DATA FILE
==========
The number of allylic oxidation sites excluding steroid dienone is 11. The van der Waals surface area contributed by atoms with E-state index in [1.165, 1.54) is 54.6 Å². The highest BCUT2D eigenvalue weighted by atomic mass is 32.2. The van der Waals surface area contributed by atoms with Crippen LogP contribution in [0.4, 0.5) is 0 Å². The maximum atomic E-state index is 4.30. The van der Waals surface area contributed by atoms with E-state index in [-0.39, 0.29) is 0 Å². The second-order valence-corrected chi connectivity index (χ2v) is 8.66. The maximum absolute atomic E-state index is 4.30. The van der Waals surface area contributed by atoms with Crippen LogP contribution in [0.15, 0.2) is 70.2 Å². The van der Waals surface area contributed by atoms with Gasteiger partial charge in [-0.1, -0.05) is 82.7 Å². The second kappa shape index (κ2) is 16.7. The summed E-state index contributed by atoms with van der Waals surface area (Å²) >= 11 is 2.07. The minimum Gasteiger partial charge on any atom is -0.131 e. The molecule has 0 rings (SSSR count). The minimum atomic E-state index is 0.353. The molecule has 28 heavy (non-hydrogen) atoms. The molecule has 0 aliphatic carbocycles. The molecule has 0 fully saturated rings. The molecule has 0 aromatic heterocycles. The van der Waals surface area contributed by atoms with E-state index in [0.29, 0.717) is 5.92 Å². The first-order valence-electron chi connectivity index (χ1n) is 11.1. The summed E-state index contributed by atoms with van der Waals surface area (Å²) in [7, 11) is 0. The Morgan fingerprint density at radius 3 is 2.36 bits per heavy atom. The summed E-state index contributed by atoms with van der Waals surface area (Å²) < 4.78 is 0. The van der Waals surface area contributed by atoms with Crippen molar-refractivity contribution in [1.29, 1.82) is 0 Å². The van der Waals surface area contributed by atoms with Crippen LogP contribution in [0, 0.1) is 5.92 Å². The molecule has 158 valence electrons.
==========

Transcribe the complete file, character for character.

The number of allylic oxidation sites excluding steroid dienone is 11. The van der Waals surface area contributed by atoms with E-state index in [1.165, 1.54) is 54.6 Å². The highest BCUT2D eigenvalue weighted by atomic mass is 32.2. The van der Waals surface area contributed by atoms with Crippen LogP contribution in [0.4, 0.5) is 0 Å². The maximum atomic E-state index is 4.30. The van der Waals surface area contributed by atoms with E-state index in [-0.39, 0.29) is 0 Å². The second-order valence-corrected chi connectivity index (χ2v) is 8.66. The maximum absolute atomic E-state index is 4.30. The van der Waals surface area contributed by atoms with Crippen LogP contribution in [0.15, 0.2) is 70.2 Å². The van der Waals surface area contributed by atoms with Gasteiger partial charge in [-0.1, -0.05) is 82.7 Å². The second kappa shape index (κ2) is 16.7. The summed E-state index contributed by atoms with van der Waals surface area (Å²) >= 11 is 2.07. The minimum Gasteiger partial charge on any atom is -0.131 e. The molecule has 0 rings (SSSR count). The minimum atomic E-state index is 0.353. The molecule has 28 heavy (non-hydrogen) atoms. The molecule has 0 aliphatic carbocycles. The molecule has 0 fully saturated rings. The molecule has 0 aromatic heterocycles. The van der Waals surface area contributed by atoms with E-state index in [0.29, 0.717) is 5.92 Å². The first-order valence-electron chi connectivity index (χ1n) is 11.1. The summed E-state index contributed by atoms with van der Waals surface area (Å²) in [7, 11) is 0. The Morgan fingerprint density at radius 3 is 2.36 bits per heavy atom. The summed E-state index contributed by atoms with van der Waals surface area (Å²) < 4.78 is 0. The van der Waals surface area contributed by atoms with Crippen molar-refractivity contribution in [1.29, 1.82) is 0 Å². The van der Waals surface area contributed by atoms with Crippen LogP contribution in [0, 0.1) is 5.92 Å². The molecule has 158 valence electrons.